By Randall Osborne

Genentech Inc. reported encouraging preliminary results from Phase III trials of Herceptin (trastuzumab), its monoclonal antibody against an especially aggressive form of breast cancer that affects up to one-third of patients.

"We're going to file a biologics license application [BLA] with the FDA in the second quarter, which is a very aggressive time frame," said Laura Leber, spokesperson for South San Francisco-based Genentech. "This is an enormous amount of data."

Meanwhile, Genentech will continue its analysis of the Phase III data, and will begin more trials in the spring. The company also plans to make more of the drug available to severely ill patients as part of a separate open-label safety trial.

"For about two years, we've given it out to 25 patients per quarter," Leber said. "In February, we're increasing that to 100 per quarter." Patients who receive the drug are chosen by lottery.

In the Phase III trials, Herceptin was studied against metastatic cancer in patients known to overexpress the HER2 oncogene. The drug, a humanized HER2 antibody, binds to the HER2 growth factor receptors, which are present in excessive numbers on the surfaces of cancer cells. Since those receptors cause the cells to multiply faster than others, neutralizing their function could slow a tumor's growth.

A randomized, controlled Phase III trial evaluated the safety and efficacy of Herceptin in 469 women undergoing chemotherapy regimens — paclitaxel or anthracycline plus cyclophosphamide — as compared with treatment with either of those regimens alone. The patients, whose cancers metastasized, had not previously been treated with chemotherapy.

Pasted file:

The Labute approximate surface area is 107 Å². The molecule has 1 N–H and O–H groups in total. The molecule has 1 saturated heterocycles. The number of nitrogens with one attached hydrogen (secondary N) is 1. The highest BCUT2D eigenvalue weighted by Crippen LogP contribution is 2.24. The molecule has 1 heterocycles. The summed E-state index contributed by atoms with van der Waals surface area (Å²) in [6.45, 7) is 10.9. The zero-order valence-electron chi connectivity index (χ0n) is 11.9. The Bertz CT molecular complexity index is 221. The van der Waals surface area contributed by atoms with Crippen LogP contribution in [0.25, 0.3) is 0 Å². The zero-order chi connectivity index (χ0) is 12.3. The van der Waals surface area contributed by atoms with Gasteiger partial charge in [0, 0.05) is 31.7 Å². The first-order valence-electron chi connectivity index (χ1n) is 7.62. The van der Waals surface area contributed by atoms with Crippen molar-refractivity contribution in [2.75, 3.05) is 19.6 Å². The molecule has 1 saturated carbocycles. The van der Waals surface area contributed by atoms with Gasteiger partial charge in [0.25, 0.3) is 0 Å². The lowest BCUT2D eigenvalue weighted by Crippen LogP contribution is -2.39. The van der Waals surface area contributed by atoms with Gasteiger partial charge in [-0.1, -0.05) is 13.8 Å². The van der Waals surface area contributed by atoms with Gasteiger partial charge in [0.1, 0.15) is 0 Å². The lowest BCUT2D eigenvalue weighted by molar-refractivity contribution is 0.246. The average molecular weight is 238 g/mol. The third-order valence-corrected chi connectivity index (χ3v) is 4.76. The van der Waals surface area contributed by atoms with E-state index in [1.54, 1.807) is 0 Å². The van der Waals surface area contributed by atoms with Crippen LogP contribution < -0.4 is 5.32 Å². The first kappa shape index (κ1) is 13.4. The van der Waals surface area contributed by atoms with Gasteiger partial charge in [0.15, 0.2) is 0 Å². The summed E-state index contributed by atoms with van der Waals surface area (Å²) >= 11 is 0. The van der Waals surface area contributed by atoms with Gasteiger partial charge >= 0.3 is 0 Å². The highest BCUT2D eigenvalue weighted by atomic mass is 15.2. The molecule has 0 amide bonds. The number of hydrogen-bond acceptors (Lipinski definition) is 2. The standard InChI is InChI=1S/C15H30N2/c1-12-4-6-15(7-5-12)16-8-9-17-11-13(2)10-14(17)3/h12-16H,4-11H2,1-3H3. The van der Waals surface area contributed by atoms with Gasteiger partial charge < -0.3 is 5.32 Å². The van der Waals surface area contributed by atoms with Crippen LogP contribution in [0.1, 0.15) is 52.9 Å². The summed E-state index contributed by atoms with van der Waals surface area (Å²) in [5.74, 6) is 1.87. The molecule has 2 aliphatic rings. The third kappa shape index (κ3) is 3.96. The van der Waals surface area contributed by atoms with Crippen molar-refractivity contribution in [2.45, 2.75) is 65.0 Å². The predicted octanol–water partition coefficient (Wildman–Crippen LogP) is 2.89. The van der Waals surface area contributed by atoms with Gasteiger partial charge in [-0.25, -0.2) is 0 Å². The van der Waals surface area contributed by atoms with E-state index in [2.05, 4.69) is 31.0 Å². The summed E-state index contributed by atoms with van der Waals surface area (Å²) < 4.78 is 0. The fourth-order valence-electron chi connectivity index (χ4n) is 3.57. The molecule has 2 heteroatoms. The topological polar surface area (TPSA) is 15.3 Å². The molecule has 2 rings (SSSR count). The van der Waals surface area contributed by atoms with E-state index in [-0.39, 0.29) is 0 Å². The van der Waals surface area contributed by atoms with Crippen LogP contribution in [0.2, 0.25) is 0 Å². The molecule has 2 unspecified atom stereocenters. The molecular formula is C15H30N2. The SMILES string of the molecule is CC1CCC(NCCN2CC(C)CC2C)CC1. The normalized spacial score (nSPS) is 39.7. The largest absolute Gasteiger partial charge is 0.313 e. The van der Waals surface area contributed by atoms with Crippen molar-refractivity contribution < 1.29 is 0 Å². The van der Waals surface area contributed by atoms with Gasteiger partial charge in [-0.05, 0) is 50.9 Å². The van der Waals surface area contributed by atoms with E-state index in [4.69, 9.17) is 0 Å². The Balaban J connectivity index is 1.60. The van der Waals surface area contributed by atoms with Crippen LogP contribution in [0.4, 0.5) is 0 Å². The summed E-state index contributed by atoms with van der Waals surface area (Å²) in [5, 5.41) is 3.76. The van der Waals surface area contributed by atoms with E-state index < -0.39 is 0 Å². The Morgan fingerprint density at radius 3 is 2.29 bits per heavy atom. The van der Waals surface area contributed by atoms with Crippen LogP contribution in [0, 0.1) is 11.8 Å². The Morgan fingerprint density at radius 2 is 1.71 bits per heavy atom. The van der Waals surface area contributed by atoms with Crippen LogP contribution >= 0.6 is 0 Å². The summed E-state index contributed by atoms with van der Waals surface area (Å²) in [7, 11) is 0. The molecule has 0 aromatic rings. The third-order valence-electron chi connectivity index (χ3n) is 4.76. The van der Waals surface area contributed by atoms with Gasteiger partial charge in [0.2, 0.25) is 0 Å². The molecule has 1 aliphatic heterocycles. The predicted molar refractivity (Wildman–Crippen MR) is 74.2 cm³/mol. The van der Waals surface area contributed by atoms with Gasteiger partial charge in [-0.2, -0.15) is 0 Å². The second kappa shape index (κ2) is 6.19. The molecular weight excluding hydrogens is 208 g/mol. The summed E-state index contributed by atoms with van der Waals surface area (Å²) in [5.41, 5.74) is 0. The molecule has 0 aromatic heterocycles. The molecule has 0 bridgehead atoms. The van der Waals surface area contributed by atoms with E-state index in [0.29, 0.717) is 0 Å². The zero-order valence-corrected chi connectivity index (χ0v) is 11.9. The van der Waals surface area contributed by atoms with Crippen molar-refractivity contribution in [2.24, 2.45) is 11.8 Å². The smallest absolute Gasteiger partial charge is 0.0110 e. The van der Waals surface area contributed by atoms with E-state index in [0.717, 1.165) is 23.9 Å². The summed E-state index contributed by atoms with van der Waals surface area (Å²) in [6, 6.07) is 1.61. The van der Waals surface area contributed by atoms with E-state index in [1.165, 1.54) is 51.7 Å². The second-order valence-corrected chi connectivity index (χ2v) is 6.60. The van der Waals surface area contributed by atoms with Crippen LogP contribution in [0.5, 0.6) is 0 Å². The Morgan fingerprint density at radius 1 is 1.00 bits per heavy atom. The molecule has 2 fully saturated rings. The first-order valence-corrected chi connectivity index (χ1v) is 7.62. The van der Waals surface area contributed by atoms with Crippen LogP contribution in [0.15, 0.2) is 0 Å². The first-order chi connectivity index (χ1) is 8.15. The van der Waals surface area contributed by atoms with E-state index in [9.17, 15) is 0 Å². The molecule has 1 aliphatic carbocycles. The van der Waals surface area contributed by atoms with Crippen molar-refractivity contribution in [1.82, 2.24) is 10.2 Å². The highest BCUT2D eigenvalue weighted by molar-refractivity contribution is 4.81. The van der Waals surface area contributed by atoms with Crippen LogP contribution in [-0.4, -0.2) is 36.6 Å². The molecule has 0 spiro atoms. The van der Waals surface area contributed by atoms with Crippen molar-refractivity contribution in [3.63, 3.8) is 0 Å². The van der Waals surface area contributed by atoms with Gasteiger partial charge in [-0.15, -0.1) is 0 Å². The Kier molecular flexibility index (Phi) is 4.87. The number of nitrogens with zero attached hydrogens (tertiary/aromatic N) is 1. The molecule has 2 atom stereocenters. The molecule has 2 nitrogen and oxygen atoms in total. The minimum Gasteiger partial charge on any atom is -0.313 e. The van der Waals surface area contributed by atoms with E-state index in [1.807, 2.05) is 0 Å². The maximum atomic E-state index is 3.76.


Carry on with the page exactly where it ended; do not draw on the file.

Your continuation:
Detailed results will be presented later, but preliminary analysis of the data showed patients received clinical benefit from Herceptin, which slowed the cancer's progress and shrank tumor size. Further review will be made of those factors, along with other factors, such as response duration, time to treatment failure, quality of life and survival.

The most common adverse events were infusion-related chills and fever. However, some women treated with Herceptin and anthracyclines showed a greater risk of cardiac dysfunction than those treated with anthracyclines alone. A limited number of patients treated with Herceptin and paclitaxel, or Herceptin alone, did not show a large increased cardiac risk.

A second trial studied Herceptin as a single agent in 222 women with metastatic breast cancer in whom the HER2 was overexpressed. These patients, who had relapsed after one or two chemotherapy treatments, also showed clinical benefit.

"The parameters were much different," Leber said. "These folks are not doing well, and the primary endpoint was response rate, so the results will be different." Data from the second Phase III trial, along with a more detailed analysis of data from the first, will be made public later, Leber said.

Genentech's stock (NYSE:GNE) closed Monday at $58.875, unchanged. *

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